Refusing the Peace of Christ


Refusing the Peace of Christ

Robynn recently returned from a dream-come-true trip to Prince Edward Island. While she was away she wrote this…

Sunday morning I woke late. It was lovely to sleep in. The quiet cottage whispered good morning silently. I crawled out of bed, made a cup of coffee, and popped into the shower. As I was getting dressed I looked at the clock. I realized I had plenty of time to get to church. I added earrings and lipstick to Sunday up my outfit a little, grabbed my bible and bag and headed out the door.

I had this keen sense of being drawn to the Catholic church in the center of town, St Dunstan’s Basilica. Although I am Protestant I enjoy an occasional Catholic service. I love the liturgy. I love the profound sense of the holy that Catholics have preserved for the church universal. I love the idea that believers world-wide gather across the globe and repeat the same words—the Apostle’s Creed, the Our Father– in different languages and dialects, but the same words nonetheless. My globally scattered soul finds deep pleasure in that.

I entered the service twenty minutes late. All the churches we had passed on the island had notices indicating a standard eleven o’clock start time. These were all country churches. Apparently the city churches started earlier. I slipped into the back row and joined the creed midway. I believe in God the Father Almighty, maker of heaven and earth…. The words washed over my spirit. My heart heard and affirmed, I did believe. Tears gathered in my eyes and spilled down my cheeks as the organ started up. Choir members sang the prayers and recited the hymns. A lay person led the intercession. My tears continued as he prayed for Christians in Iraq and Syria and Nigeria. Lord hear our prayer. He pleaded for the sick, the grieving, the broken hearted. Lord hear our prayer. He prayed for the family, the community, the church around the world. Lord hear our prayer.

Soon after the green robed priest invited us to exchange the Peace of Christ with one another. Although I don’t have a great deal of experience, extending the unfathomable peace of Jesus with friends or with strangers, in the context of community, is one of my most cherished moments in a liturgical service. It’s one of my favorite parts of the mass. There is something profoundly significant in touching another person and declaring over them, “the peace of Christ”. It’s what we all long for. The ache inside each person is really only ever satisfied in the peace of Christ. There is holiness in the hand shake, or the kiss, or the embrace that is cloaked in that peace.

Imagine then my shock when I turned to the elderly gentleman on my left, looked him in the eye, extended my hand, and poised my lips to proclaim peace over him, only to see him deliberately shut down his soul, scrunch up his shoulders, fold his arms certainly across his chest and turn away from me. It was as if the whole sanctuary was a mass of people offering each other cold glasses of refreshing water on a stuffy warm morning and the man on my left took his glass of water and threw it in my face! I couldn’t have been more startled! How could he so adamantly refuse the peace that passes all understanding?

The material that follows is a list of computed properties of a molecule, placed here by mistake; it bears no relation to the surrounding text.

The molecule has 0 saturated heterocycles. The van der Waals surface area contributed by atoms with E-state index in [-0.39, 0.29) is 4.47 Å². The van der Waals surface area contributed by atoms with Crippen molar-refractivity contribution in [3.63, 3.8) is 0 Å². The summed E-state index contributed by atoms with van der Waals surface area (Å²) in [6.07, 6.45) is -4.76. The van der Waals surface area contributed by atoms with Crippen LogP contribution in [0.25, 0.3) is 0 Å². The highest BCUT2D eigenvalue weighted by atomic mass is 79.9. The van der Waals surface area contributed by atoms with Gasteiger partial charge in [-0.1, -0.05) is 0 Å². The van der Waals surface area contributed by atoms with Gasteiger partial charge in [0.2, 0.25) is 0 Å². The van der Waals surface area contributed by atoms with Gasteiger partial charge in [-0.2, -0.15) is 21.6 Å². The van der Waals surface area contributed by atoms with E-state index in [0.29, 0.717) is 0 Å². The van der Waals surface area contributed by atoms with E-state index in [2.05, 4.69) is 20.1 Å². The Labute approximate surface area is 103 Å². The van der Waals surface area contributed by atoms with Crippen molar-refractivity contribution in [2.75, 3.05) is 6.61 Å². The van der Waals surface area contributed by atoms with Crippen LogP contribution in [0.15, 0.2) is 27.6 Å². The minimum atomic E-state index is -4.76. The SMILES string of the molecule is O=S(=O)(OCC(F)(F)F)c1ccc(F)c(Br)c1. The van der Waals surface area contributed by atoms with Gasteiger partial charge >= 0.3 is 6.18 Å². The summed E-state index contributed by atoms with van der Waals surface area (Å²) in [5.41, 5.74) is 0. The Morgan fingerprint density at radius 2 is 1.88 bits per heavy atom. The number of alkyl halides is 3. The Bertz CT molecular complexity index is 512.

Earlier that morning I had read an old familiar verse in a new translation, “Search me, oh God, and know my heart; try me and know my anxious thoughts; and see if there be any hurtful way in me, and lead me in the everlasting way.” God knows our hearts, our anxieties. He isn’t perplexed by how we process our pain. He sees the ways we hurt and he longs to lead us through. As I watched my neighbor at St. Dunstan’s shut himself off from that peace of possibilities I wondered after his heart. What anxious thoughts was he battling? What hurtful ways was he accustomed to?

It further begged the question–have I ever purposely refused the poignant peace of Christ? Have there been times when I’ve tried to seal myself off from the intrusive Spirit of Jesus and the thick peace he promises? Sometimes it’s easier to worry. Sometimes the familiar chorus of my anxious thoughts gets stuck in my brain and it’s the only song I find to hum. I’m afraid the hurtful paths in me are easier– more familiar, more recognizable– to walk on than turning onto the everlasting trails.

Many times, if I’m honest, even this spring and summer, I’ve intentionally refused the powerful peace of Jesus.

I turned instead to the man on my right and shook his hand. His eyes lit up as they met mine and he spoke the peace over me. The woman two rows in front turned and stretched her arm toward mine, “the peace of Christ,” she greeted. On the other side of my sad somewhat surly strange pew-mate, his wife bowed her head forward, met my eyes with a combination of resignation, sorrow and redemption, and mouthed the words, peace of Christ. They slid over her clam-tight husband, brushing his soul as they passed, before they landed and settled on me. I prayed that peace, personal and powerful, would penetrate his pain. I prayed that same peace would land on mine as well.

O Peace of Christ come….Lord in your mercy, hear our prayer!


2 thoughts on “Refusing the Peace of Christ

  1. This makes me so sad for that man. What pain or trauma has he experienced that tightens his heart so much that he can’t greet another human, even in church, in the house of God? I am glad he is still coming to church though. Perhaps one day, our prayers, our peace of Christ, will soften him.


  2. Robynn, your experience brought tears to my eyes. I was raised as a Roman-Catholic and still seek the traditions and the peace that comes with it by going to the Catholic chapel on a regular basis. You captured an essential part of the Catholic traditions; thanks for sharing.


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